the following additional extracts:
Anna Dickenson Reviewed — lecture by Miss Emma Webb, at the Brooklyn Atheneum.
The Brooklyn (N. Y.) Athenœum was crowded onlast week with a very large and respectable audience, to hear an address by Miss Emma Webb in response to the recent lecture, entitled "Words for the Hour," some timeale abolitionist, at Cooper Institute, and at the Brooklyn Academy of Music.
Miss Webb is a lady, possessing in addition to many prepossessing characteristics of peedom of the negro was holier and nobler than the war of the revolution.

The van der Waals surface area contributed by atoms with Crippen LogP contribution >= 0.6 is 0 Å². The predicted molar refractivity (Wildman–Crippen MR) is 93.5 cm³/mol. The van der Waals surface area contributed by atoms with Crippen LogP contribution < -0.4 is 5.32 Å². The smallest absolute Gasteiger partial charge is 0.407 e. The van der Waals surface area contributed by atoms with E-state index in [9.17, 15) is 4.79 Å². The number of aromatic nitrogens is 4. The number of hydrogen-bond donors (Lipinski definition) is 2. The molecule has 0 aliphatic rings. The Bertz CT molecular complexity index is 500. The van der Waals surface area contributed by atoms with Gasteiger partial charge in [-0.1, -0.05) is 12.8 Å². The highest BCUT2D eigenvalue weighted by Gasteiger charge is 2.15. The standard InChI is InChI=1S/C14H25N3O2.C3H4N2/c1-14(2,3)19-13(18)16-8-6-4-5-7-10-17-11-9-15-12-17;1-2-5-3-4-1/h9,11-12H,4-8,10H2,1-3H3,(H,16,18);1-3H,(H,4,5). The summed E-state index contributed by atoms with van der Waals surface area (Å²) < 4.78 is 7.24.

She (Miss Webb) thought when she read Miss Dickenson's lecture that instead of being entitleral McClellan as "the General who shall be nameless here and ever more." She (Miss Webb) asked her audience if General McClellan was nameless.
[Cries of "no, no."] e and a larger harvest of death has been reaped.
[Applause and cheers.]
Miss Webb concluded by reciting with great effect, flood's eloquent poem of "the Song o